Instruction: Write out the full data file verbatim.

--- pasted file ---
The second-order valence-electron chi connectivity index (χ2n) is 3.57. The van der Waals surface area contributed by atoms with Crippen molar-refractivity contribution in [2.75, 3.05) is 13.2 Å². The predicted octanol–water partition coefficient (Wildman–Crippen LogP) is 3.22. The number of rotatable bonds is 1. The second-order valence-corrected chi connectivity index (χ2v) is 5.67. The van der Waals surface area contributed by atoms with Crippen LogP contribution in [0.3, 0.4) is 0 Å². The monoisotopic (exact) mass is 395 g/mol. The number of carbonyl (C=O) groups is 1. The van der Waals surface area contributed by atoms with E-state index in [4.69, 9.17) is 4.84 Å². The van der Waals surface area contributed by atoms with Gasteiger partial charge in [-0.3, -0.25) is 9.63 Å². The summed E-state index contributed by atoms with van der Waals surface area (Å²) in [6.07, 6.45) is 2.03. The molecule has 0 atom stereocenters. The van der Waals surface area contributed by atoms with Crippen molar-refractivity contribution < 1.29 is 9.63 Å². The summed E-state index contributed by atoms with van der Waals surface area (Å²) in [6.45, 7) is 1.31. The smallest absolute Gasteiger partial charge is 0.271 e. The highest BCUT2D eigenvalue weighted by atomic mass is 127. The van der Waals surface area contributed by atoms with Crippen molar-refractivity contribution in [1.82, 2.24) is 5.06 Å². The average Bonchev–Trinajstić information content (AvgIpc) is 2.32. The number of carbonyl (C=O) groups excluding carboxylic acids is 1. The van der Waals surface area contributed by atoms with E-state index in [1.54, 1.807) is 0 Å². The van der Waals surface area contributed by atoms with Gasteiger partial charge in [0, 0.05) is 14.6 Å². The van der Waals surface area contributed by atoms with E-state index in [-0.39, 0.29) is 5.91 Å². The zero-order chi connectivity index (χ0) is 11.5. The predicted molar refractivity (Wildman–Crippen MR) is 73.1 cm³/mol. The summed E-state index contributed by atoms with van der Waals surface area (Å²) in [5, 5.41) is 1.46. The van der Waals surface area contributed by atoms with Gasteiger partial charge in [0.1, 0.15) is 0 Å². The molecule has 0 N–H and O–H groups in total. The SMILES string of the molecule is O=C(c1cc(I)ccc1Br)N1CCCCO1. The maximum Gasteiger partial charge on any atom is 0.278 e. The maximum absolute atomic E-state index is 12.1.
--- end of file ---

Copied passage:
The second-order valence-electron chi connectivity index (χ2n) is 3.57. The van der Waals surface area contributed by atoms with Crippen molar-refractivity contribution in [2.75, 3.05) is 13.2 Å². The predicted octanol–water partition coefficient (Wildman–Crippen LogP) is 3.22. The number of rotatable bonds is 1. The second-order valence-corrected chi connectivity index (χ2v) is 5.67. The van der Waals surface area contributed by atoms with Crippen LogP contribution in [0.3, 0.4) is 0 Å². The monoisotopic (exact) mass is 395 g/mol. The number of carbonyl (C=O) groups is 1. The van der Waals surface area contributed by atoms with E-state index in [4.69, 9.17) is 4.84 Å². The van der Waals surface area contributed by atoms with Gasteiger partial charge in [-0.3, -0.25) is 9.63 Å². The summed E-state index contributed by atoms with van der Waals surface area (Å²) in [6.07, 6.45) is 2.03. The molecule has 0 atom stereocenters. The van der Waals surface area contributed by atoms with Crippen molar-refractivity contribution < 1.29 is 9.63 Å². The summed E-state index contributed by atoms with van der Waals surface area (Å²) in [6.45, 7) is 1.31. The smallest absolute Gasteiger partial charge is 0.271 e. The highest BCUT2D eigenvalue weighted by atomic mass is 127. The van der Waals surface area contributed by atoms with Crippen molar-refractivity contribution in [1.82, 2.24) is 5.06 Å². The average Bonchev–Trinajstić information content (AvgIpc) is 2.32. The number of carbonyl (C=O) groups excluding carboxylic acids is 1. The van der Waals surface area contributed by atoms with E-state index in [1.54, 1.807) is 0 Å². The van der Waals surface area contributed by atoms with Gasteiger partial charge in [0, 0.05) is 14.6 Å². The van der Waals surface area contributed by atoms with E-state index in [-0.39, 0.29) is 5.91 Å². The zero-order chi connectivity index (χ0) is 11.5. The predicted molar refractivity (Wildman–Crippen MR) is 73.1 cm³/mol. The summed E-state index contributed by atoms with van der Waals surface area (Å²) in [5, 5.41) is 1.46. The van der Waals surface area contributed by atoms with Gasteiger partial charge in [0.1, 0.15) is 0 Å². The molecule has 0 N–H and O–H groups in total. The SMILES string of the molecule is O=C(c1cc(I)ccc1Br)N1CCCCO1. The maximum Gasteiger partial charge on any atom is 0.278 e. The maximum absolute atomic E-state index is 12.1.